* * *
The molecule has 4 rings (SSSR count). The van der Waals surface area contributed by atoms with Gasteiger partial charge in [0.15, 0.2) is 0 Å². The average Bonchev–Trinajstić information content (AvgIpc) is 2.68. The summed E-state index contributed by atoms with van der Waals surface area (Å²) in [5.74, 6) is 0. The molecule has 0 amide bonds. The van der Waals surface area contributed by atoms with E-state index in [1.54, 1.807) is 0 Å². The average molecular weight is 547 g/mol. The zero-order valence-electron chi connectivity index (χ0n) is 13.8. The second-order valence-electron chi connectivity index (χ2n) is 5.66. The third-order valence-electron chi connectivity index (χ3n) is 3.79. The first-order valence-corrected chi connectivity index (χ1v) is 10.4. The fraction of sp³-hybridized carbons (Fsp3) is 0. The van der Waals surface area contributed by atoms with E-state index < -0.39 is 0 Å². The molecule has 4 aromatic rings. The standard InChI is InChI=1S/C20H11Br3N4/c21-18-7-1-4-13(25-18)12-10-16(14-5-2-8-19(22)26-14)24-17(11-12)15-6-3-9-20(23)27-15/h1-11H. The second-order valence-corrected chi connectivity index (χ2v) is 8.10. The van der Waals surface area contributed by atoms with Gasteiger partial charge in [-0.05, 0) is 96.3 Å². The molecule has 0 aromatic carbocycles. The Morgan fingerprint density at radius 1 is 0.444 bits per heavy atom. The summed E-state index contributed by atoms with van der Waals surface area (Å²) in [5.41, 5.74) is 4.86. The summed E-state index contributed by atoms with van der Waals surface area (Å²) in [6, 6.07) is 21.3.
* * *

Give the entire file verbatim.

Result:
The molecule has 4 rings (SSSR count). The van der Waals surface area contributed by atoms with Gasteiger partial charge in [0.15, 0.2) is 0 Å². The average Bonchev–Trinajstić information content (AvgIpc) is 2.68. The summed E-state index contributed by atoms with van der Waals surface area (Å²) in [5.74, 6) is 0. The molecule has 0 amide bonds. The van der Waals surface area contributed by atoms with E-state index in [1.54, 1.807) is 0 Å². The average molecular weight is 547 g/mol. The zero-order valence-electron chi connectivity index (χ0n) is 13.8. The second-order valence-electron chi connectivity index (χ2n) is 5.66. The third-order valence-electron chi connectivity index (χ3n) is 3.79. The first-order valence-corrected chi connectivity index (χ1v) is 10.4. The fraction of sp³-hybridized carbons (Fsp3) is 0. The van der Waals surface area contributed by atoms with E-state index < -0.39 is 0 Å². The molecule has 4 aromatic rings. The standard InChI is InChI=1S/C20H11Br3N4/c21-18-7-1-4-13(25-18)12-10-16(14-5-2-8-19(22)26-14)24-17(11-12)15-6-3-9-20(23)27-15/h1-11H. The second-order valence-corrected chi connectivity index (χ2v) is 8.10. The van der Waals surface area contributed by atoms with Gasteiger partial charge in [-0.05, 0) is 96.3 Å². The molecule has 0 aromatic carbocycles. The Morgan fingerprint density at radius 1 is 0.444 bits per heavy atom. The summed E-state index contributed by atoms with van der Waals surface area (Å²) in [5.41, 5.74) is 4.86. The summed E-state index contributed by atoms with van der Waals surface area (Å²) in [6, 6.07) is 21.3.